Vic Sizemore realizes his daughter is about to be a teenager, and sees how much their lives are changing.
I sit in the sunroom and look at the strewn possessions of my youngest, my daughter who will be thirteen in three short months. The boys don’t leave clutter like she does—their socks lay limp around the house like the shed skin of fat albino snakes, but that’s about it.
Grace is the one who leaves her possessions all over. From the chair where I sit, within reach is her page-a-day DOG calendar, her Discovery Girls magazine with a special section by Taylor Swift “on mean girls, fitting in & more!” Her black travel jewelry organizer that says umbraon the front. A small bottle of pink bubble gum hand sanitizer that really does smell like bubble gum.
Here’s her change purse on the table, with swirling green and pink and orange and turquoise patterns that spin into paisleys and leaf shapes. Inside she has a library card, lots of loose change, gift cards from Starbucks and Michaels, “where creativity happens.” She also has paper cash, a five and some ones. And a receipt from a boutique called Silver Thistle, where she bought her grandmother a silver candle snuffer for Christmas. With her own money.
This almost looks like the purse of a woman, not a little girl, in which case—I know the rules—I really should keep my nose out of it. This strikes me, hurts a little. I always knew it was coming, the age at which parts of her life would close off to me, as they should, but to realize that the time has come is still a bit of a shock.
My wife discovered last week that our daughter joined the ranks of grown women a couple weeks earlier, and took it in such stride that she didn’t bother to mention it. Liz went into her room and they had the talk about it, whatever that particular talk consists of. Afterwards, Liz asked me, “Do you want her to tell you?”
“I don’t think so,” I said. Not only because I thought it was unnecessary, but also because I didn’t want to think about it; what I really wanted to do was put my fingers in my ears and sing, “La, la, la.”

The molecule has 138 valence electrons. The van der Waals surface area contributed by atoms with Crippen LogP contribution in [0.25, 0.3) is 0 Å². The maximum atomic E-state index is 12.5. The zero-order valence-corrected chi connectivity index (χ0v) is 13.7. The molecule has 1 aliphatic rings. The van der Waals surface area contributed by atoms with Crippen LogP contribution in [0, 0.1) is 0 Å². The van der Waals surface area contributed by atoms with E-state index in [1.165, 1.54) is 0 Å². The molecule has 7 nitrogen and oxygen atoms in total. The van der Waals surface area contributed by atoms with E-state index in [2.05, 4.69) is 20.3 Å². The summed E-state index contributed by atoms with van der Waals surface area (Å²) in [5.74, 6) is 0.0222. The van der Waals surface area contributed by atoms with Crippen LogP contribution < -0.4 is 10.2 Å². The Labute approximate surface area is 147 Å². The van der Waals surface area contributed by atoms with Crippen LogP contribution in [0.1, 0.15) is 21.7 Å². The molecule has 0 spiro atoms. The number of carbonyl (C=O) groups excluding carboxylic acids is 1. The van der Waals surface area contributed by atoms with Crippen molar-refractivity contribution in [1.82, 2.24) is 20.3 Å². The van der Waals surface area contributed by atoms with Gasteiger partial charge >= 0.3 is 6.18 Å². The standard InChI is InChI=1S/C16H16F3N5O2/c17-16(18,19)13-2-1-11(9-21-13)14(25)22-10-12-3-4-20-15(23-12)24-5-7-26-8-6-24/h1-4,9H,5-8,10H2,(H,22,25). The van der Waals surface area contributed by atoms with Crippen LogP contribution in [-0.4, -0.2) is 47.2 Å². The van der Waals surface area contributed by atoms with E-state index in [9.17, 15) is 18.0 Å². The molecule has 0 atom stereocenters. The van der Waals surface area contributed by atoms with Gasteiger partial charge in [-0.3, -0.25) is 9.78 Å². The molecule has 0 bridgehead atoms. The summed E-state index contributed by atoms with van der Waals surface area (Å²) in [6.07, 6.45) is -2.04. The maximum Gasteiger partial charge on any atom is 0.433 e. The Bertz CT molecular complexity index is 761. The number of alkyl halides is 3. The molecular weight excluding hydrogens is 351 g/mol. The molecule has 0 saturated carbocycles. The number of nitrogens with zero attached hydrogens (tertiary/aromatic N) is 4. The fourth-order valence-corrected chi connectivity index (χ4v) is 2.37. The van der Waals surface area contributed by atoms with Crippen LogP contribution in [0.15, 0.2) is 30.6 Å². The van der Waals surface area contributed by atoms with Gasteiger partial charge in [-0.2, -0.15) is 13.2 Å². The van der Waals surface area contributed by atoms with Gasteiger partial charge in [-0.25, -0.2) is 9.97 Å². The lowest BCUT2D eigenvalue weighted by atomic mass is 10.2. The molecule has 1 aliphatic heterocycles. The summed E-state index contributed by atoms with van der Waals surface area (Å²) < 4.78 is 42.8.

I’ve written about watching my boys grow up. Those struggles are simply not the same. I heard a friend, talking of her daughters growing up, say, “If it’s a boy, you only have to worry about one boy. If it’s a girl, you have to worry about all the boys. That’s part of it, of course, but for a father, it goes much deeper.
It’s not just the boys who are already calling and texting her day and night. It’s the predators, real and imagined. It’s watching her all the way down the street in the morning until she disappears behind tree leaves on her way to the bus stop, and then worrying about her. It’s telling her, “If a creeper drives up, run to a neighbor’s front door and ring the bell,” and making sure she understands that not all creepers look creepy.
It’s having swift and merciless violence in my heart for anyone who would harm her, but knowing that she is out of my care for most of every day now.
One of my favorite stories of all times is Andre Dubus’s “A Father’s Story,” and it breaks my heart every time I read it. The protagonist is a faithful Catholic, his best friend is his priest. And yet when his girl gets in real trouble he is willing to sacrifice everything for her. In prayer he argues with God, says that if it had been his boy he would have let him suffer the consequences of his action, even been proud that he took it like a man.
It was not that he loved his daughter more than his sons, but it was different. He justifies himself to God, tells him that if Jesus had been a daughter and not a son, he would not have sent her to suffer and die. “You never had a daughter,” he prays, “and, if You had, You could not have borne her passion.”
For several years when the kids were small, I was a single father. In the dark mornings before school, I carted them to my restaurant with me. They helped me put away the crates the milkman brought, and the food from Sysco, mostly remembering to rotate the stock. They broke down boxes while the aroma of baking muffins and bread filled the kitchen. They dragged the flat cardboard to the recycling dumpster in the dark out back. They ate breakfast while I prepped my sandwich board, and when my morning baristas arrived, I drove them to school.
Gracie was very small. She would often keep a Vie de France baguette box in the kitchen to play in. I let her use a serrated spreader to cut out windows, markers to decorate it. While she did this, too many mornings to count, she played, on repeat, Ben Folds’ song “Gracie Girl,” which she naturally assumed was written for her alone. The boys would moan and groan and eventually just leave the kitchen, as I prepped and Gracie sang her Gracie girl over and over and over again.
Now she is very close to the age Ben Folds sang about when he said, “You’re not a baby, Gracie, you’re my friend. You’ll be a lady soon, but until then, you gotta do what I say.”
This little creature who for so long has jumped on me like a baby baboon, wrapped arms and legs around me and squeezed until I groaned, “You’re going to pinch me in half.” This child who curled up in my lap feet and all at shows and movies and on the couch watching TV is no longer a baby.
All that is over. It is only natural and right, and what every father of a daughter faces. I am looking forward to the wacky, fun-loving, self-assured woman she seems aimed toward being, but I will forever miss my baby Grace.
“A Father-Daughter Story” originally appeared on Image Journal’s “Good Letters” blog.
Photo: thomas leuthard/Flickr
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